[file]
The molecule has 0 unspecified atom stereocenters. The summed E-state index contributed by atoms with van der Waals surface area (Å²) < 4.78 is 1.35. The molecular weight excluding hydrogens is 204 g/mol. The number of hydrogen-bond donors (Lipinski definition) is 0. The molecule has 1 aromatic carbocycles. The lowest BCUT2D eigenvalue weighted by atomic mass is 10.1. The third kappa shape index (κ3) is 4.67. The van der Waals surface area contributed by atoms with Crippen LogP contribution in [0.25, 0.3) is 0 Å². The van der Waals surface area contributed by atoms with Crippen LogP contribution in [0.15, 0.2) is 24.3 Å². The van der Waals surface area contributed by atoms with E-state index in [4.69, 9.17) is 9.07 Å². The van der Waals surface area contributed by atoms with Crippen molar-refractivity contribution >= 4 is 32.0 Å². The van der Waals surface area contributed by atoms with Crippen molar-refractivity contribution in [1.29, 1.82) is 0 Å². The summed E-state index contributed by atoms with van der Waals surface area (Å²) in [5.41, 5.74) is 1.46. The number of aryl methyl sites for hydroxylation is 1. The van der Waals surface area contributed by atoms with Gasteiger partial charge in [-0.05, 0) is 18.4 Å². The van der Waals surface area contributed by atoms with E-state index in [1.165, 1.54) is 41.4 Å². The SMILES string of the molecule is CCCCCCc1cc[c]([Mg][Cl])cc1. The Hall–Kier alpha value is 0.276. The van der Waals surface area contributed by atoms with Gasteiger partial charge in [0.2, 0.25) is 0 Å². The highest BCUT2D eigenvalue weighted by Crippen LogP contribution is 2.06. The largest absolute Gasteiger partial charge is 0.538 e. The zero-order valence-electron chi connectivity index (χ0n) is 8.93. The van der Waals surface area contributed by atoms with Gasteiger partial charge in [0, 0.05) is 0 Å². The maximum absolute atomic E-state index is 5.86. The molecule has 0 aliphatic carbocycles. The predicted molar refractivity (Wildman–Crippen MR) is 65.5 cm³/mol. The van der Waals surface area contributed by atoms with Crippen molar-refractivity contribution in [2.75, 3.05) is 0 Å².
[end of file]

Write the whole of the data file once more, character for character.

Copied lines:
The molecule has 0 unspecified atom stereocenters. The summed E-state index contributed by atoms with van der Waals surface area (Å²) < 4.78 is 1.35. The molecular weight excluding hydrogens is 204 g/mol. The number of hydrogen-bond donors (Lipinski definition) is 0. The molecule has 1 aromatic carbocycles. The lowest BCUT2D eigenvalue weighted by atomic mass is 10.1. The third kappa shape index (κ3) is 4.67. The van der Waals surface area contributed by atoms with Crippen LogP contribution in [0.25, 0.3) is 0 Å². The van der Waals surface area contributed by atoms with Crippen LogP contribution in [0.15, 0.2) is 24.3 Å². The van der Waals surface area contributed by atoms with E-state index in [4.69, 9.17) is 9.07 Å². The van der Waals surface area contributed by atoms with Crippen molar-refractivity contribution >= 4 is 32.0 Å². The van der Waals surface area contributed by atoms with Crippen molar-refractivity contribution in [1.29, 1.82) is 0 Å². The summed E-state index contributed by atoms with van der Waals surface area (Å²) in [5.41, 5.74) is 1.46. The number of aryl methyl sites for hydroxylation is 1. The van der Waals surface area contributed by atoms with Gasteiger partial charge in [-0.05, 0) is 18.4 Å². The van der Waals surface area contributed by atoms with E-state index in [1.165, 1.54) is 41.4 Å². The SMILES string of the molecule is CCCCCCc1cc[c]([Mg][Cl])cc1. The Hall–Kier alpha value is 0.276. The van der Waals surface area contributed by atoms with Gasteiger partial charge in [0.2, 0.25) is 0 Å². The highest BCUT2D eigenvalue weighted by Crippen LogP contribution is 2.06. The largest absolute Gasteiger partial charge is 0.538 e. The zero-order valence-electron chi connectivity index (χ0n) is 8.93. The van der Waals surface area contributed by atoms with Gasteiger partial charge in [0, 0.05) is 0 Å². The maximum absolute atomic E-state index is 5.86. The molecule has 0 aliphatic carbocycles. The predicted molar refractivity (Wildman–Crippen MR) is 65.5 cm³/mol. The van der Waals surface area contributed by atoms with Crippen molar-refractivity contribution in [2.75, 3.05) is 0 Å².